Accounting for Law

CRA's swift action shows priority of Panama Papers files

The Canada Revenue Agency’s (CRA) rapid and public response to the recent ‘Panama Papers’ information leak shows just how much importance the taxman is placing on this file — and on recovering unreported offshore income in general, Toronto tax attorney David J. Rotfleisch tells

The International Consortium of Investigative Journalists (ICIJ) — which revealed the information — recently made a searchable database available that allows the public to look up names and companies contained in the Panama Papers, detailing more than 214,000 offshore companies, trusts and foundations administered by Panama-based law firm, Mossack Fonseca.

Shortly after the leak of the Panama Papers was reported, the Toronto Star noted that Canada's Minister of National Revenue filed a federal court application seeking an order under the Income Tax Act, compelling the Royal Bank of Canada (RBC) to reveal the identities of clients with “relationships or connections” to Mossack Fonseca. As CBC News reported, the CRA now has access to the entire cache of 11.5 million files contained in the leak. 

Rotfleisch, founding tax lawyer at Rotfleisch & Samulovitch Professional Corporation, explains that although the CRA has allocated resources to fight unreported offshore income for several years now, the fact that the agency went to court so quickly shows that it is treating this as a priority file.

“It has responded publicly by way of the minister announcing that CRA would investigate and prosecute where appropriate. They also applied to court to have RBC release the names of clients for whom it had worked with Mossack Fonseca to set up offshore corporations,” he says.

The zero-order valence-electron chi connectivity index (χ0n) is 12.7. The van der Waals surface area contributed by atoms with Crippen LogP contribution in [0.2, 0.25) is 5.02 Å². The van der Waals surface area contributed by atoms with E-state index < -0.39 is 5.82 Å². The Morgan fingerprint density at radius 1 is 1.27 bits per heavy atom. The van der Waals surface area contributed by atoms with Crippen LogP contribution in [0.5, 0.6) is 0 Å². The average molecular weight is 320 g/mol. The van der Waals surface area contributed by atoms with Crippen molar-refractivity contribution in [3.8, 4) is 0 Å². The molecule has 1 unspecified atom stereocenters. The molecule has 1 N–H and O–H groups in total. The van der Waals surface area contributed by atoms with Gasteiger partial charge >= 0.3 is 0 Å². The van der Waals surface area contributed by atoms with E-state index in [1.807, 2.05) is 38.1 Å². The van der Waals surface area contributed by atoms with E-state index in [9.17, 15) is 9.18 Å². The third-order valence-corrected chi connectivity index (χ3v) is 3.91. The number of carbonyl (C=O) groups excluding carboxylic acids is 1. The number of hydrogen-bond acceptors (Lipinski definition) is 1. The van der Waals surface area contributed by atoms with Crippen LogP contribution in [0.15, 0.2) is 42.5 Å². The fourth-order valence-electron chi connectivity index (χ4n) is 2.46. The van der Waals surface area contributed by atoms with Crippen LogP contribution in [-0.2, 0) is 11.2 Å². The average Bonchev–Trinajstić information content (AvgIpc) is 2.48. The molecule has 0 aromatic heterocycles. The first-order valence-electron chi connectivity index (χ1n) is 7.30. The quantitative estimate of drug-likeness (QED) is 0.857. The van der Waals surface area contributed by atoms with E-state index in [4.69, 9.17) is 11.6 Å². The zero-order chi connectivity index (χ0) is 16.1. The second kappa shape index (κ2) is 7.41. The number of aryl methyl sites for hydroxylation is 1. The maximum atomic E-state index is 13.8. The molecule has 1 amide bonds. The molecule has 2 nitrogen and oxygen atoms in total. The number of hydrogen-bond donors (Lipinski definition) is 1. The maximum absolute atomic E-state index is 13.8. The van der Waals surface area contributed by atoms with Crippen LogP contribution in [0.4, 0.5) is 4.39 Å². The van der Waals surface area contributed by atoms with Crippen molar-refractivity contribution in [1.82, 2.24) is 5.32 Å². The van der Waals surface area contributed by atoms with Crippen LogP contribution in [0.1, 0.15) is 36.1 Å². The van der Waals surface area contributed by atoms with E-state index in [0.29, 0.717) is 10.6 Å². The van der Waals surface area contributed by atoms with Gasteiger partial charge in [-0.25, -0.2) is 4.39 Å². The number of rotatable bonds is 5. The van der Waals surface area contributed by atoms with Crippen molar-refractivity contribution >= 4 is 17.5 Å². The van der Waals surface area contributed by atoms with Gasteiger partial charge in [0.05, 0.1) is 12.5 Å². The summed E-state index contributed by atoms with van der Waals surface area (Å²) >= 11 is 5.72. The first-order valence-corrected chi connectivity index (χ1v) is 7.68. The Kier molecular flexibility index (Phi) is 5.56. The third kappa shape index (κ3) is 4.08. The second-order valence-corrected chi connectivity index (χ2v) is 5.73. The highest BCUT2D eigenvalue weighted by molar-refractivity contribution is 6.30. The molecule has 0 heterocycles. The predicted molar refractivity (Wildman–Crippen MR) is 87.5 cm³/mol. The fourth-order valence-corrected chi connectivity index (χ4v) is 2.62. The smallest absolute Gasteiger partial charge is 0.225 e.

“There was no public announcement following the offshore leak two years ago, so it is apparent that this is much higher profile with both the public and CRA,” adds Rotfleisch.

The CRA’s investigations into the files are likely still at the preliminary stage, with the agency needing to determine if there are grounds to prosecute. It is very unlikely that any actual prosecutions have taken place, says Rotfleisch.

However, he adds, if the CRA does choose to prosecute anyone, this process will likely remain private unless the agency decides to put out news release setting out that they have charged certain taxpayers as a result of the Panama Papers investigation. 

“CRA has not done press announcements of prosecutions commenced in the past. They do press releases when they secure a conviction,” he explains.

At the moment, Rotfleisch says the CRA isn’t under any active pressure to produce results in the Panama Papers cases, given that it is not a topic in the House of Commons, or in ongoing media stories. However, he says, this may change.

“As stories appear in other jurisdictions it may create attention again in Canada and result in pressure. Presumably, at some point the opposition will ask questions in the House and the minister will have to reply.”

For those named in the information leak, Rotfleisch warns that if the CRA has started to investigate any given taxpayer, then it would no longer be possible to file a voluntary disclosure.

However, he adds, “It's possible that a given name is sitting in a database and CRA has not yet opened a file. That taxpayer can still qualify for the voluntary disclosure. But it's clear that the opportunity is rapidly disappearing.”

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